About a year ago, I sent a tweet calling President Donald Trump a white supremacist. The president’s press secretary, Sarah Huckabee Sanders, promptly called for me to be fired from ESPN, where I was an anchor. John Skipper, then ESPN’s president, was furious. We had an emotional meeting. I cried. It wasn’t Skipper’s anger that got to me. It was reconciling the fact that even though I believed what I said was true and knew that I was on the right side of history, the collateral damage was sitting right there in front of me. I made the job of someone who had created a wealth of opportunities for me that much harder.
A few weeks later, Skipper suspended me for two weeks, for another set of tweets. In that instance, I suggested that Dallas Cowboys fans upset at the owner, Jerry Jones—who said he would bench any player who took a knee during the national anthem—should boycott the team’s advertisers. It was too much, too soon.
The Trump drama and ensuing suspension were the first moments of tension in my 11-year working relationship with Skipper.
Tension, not anger. Although I didn’t always agree with Skipper’s decisions when he was my boss, the suspension I could more or less understand. The thing that really bothered me was that he didn’t take the chance to condemn the White House even as he rebuked me. Corporate America has to do what corporate America has to do—but it’s not the government’s place to attack private citizens, and Skipper could have said so.
Now, maybe more than ever, the personal is political. And yet, not every political decision has to be taken personally.
A couple of weeks after the suspension, Skipper and I shared a meal at a small diner in Hartford, Connecticut. Before we even sat down for breakfast, we hugged. I wanted Skipper to know I didn’t have any hard feelings. He wanted me to know that despite the attacks from the White House, his belief in my ability remained unchanged. We laughed together.
Granted, to be totally honest, I wasn’t sure what, exactly, our relationship would look like going forward. I was even less sure when, two months after he suspended me, Skipper stunned the entire sports-media world by resigning from his position, citing substance addiction. And—again, being totally honest—I was pretty surprised when Skipper called me in October to ask if I’d moderate a Q&A with him at a technology conference in Lisbon, Portugal.
Our reunion was pretty different from that last meal in Hartford, and not just because of the foreign location. ESPN felt like a long time ago. I’d started work here at The Atlantic, and Skipper had rebounded, too. He’d taken a job as executive chairman of DAZN Group (pronounced “da zone”), a sports-streaming service that recently signed mega-deals with the superstar boxer Canelo Alvarez and Major League Baseball.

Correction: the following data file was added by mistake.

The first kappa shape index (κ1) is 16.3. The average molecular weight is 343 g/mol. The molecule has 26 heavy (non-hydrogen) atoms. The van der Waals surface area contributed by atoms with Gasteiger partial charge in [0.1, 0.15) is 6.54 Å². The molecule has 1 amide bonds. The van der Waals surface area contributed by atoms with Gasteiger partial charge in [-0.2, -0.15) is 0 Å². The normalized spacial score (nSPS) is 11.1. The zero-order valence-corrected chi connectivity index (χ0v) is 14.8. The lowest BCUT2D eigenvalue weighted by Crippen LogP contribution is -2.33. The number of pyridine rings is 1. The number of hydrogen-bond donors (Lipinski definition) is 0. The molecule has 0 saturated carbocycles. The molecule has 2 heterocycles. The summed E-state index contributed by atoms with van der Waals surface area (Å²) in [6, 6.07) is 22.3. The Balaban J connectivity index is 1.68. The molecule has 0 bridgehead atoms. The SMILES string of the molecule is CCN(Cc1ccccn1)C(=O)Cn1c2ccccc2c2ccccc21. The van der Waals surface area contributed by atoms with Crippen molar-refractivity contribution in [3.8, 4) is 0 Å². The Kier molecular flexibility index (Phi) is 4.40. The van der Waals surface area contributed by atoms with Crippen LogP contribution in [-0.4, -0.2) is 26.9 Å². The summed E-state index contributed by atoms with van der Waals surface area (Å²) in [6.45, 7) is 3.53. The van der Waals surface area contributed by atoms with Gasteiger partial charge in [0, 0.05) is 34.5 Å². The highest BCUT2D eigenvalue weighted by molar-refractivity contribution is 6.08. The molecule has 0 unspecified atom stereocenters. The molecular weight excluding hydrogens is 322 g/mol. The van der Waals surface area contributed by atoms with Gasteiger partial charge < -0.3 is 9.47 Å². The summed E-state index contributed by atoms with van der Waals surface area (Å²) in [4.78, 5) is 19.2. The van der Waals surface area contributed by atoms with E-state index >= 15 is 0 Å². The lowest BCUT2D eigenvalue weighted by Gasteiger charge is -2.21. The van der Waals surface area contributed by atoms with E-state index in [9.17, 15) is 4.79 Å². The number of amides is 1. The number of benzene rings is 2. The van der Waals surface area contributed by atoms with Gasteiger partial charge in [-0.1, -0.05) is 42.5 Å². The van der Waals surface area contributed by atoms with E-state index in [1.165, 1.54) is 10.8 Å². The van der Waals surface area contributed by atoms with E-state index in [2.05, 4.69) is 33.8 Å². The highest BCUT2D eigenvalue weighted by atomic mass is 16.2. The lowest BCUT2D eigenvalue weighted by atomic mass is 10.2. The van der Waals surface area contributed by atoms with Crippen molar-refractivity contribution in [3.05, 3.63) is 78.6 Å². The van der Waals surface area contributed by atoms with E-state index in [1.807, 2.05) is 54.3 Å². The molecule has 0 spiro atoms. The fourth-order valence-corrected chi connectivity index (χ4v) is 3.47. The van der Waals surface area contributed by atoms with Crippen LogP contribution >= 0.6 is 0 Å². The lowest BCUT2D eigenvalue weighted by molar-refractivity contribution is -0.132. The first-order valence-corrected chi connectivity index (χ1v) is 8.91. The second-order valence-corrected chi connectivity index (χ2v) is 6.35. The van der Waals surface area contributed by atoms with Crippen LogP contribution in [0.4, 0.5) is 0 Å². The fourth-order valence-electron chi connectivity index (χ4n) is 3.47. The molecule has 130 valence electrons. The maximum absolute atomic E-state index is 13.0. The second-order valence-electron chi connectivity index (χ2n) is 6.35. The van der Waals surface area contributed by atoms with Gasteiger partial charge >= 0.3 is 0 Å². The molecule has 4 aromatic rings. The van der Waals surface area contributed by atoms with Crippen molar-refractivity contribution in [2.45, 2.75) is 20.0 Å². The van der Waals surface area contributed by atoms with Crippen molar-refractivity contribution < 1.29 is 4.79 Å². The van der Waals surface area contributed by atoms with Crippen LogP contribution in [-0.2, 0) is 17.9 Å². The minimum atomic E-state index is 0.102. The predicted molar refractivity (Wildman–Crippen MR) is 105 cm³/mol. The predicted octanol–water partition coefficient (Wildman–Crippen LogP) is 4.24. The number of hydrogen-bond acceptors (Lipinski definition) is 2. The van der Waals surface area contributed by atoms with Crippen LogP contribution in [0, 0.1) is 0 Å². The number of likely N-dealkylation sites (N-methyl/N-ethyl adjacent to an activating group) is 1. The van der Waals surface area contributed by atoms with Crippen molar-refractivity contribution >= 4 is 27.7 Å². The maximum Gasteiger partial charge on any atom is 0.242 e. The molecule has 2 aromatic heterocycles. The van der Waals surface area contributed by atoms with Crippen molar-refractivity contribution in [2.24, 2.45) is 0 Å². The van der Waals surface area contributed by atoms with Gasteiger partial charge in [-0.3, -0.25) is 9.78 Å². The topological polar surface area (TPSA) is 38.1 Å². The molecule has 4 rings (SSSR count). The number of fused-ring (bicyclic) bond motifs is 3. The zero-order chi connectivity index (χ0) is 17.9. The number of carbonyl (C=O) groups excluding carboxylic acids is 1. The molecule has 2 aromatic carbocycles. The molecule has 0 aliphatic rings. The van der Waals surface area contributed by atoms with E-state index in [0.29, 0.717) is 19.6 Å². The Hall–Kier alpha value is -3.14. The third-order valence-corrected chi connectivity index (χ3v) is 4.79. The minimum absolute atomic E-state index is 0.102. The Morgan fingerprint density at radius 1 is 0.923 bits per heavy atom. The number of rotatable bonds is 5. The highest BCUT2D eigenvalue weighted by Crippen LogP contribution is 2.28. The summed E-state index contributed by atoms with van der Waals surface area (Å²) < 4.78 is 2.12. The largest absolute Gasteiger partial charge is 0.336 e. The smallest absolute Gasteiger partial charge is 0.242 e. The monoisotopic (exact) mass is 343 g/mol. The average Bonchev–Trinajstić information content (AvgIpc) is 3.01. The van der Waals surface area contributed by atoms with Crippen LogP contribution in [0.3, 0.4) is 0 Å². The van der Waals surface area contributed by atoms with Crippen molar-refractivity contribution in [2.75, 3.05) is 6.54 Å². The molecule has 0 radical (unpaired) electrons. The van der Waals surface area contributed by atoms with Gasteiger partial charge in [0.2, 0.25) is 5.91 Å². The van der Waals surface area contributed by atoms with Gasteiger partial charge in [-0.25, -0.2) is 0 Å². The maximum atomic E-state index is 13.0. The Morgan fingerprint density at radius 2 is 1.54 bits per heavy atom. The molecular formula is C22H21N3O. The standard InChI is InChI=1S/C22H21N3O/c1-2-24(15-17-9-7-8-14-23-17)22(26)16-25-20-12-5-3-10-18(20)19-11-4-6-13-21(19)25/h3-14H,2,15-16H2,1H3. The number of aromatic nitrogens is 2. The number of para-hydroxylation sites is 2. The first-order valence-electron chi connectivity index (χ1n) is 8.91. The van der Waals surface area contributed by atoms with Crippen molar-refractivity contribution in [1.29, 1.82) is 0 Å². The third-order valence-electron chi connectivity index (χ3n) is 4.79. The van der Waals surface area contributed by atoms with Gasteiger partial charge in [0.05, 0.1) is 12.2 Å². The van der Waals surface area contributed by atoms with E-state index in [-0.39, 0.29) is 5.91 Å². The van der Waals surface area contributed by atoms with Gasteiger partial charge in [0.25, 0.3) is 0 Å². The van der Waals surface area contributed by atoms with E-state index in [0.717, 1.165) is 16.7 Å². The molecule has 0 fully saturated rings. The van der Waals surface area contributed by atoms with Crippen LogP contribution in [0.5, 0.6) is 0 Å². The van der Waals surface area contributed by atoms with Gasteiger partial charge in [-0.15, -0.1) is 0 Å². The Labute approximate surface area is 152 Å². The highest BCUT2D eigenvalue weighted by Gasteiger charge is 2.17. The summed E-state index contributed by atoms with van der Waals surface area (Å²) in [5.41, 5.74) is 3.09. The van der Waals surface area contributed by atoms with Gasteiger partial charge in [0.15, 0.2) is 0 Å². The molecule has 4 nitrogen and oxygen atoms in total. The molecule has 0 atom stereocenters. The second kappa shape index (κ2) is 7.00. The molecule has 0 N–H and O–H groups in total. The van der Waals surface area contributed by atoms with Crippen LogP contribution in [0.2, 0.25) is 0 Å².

I accepted Skipper’s invitation in part because I needed some clarity. So much had gone unsaid, and so much still needed to be said.
In Lisbon, Skipper described his departure from ESPN as “inelegant.” I can’t argue there. But sometimes even the most extreme circumstances can lead you exactly to the place where you need to be, often without you realizing you needed to be there in the first place.
Skipper spoke metaphorically, as he often does, to explain the sense of peaceful stillness he had in his new position.
“If every day of your life for 20 years, you woke up and the wind was blowing at 40 miles per hour, you would assume every day that the wind would blow at 40 miles an hour. And if suddenly the wind is blowing at five miles an hour, you go, Damn, there’s a lot of things I don’t have to worry about if the wind’s not blowing at 40 miles an hour, right? It’s easier to walk, you know? You get adjusted to what I would call ‘extreme situations.’ A job of that scale is like a 40-mile-an-hour wind every day. But you get up every day and walk in a 40-mile-an-hour wind, and you don’t think it’s weird. That’s probably why I had the haircut that I had before. You can’t have hair. You can’t fly a kite, because it’ll go nuts. Now I can fly a kite, and I can grow hair.”
I asked Skipper if he had any regrets about how he handled my situation. I sensed his hesitation, and understood it. We’re both trying to move on.
Skipper said that, although as a rule he thought he was most effective as a manager if his colleagues didn’t see him get angry, “if you occasionally get upset, it helps them realize the gravity of the situation, and I think it did do that.” Still, he said, “I believe you always need to try to be dispassionate, deal with only facts and the situation, keep it in perspective. And by the way, none of this is life and death. It’s the business of sports, and I generally manage to keep that in perspective, [even given] how important, how profound ESPN’s business is.”
Perspective builds over time. The Trump ordeal was just a juicy headline, not a relationship-defining event. I don’t owe Skipper anything (and vice versa), but he did change my life. I left ESPN a better journalist than when I started there, in large part because of Skipper. I’m rooting for his success because he so heavily invested in mine.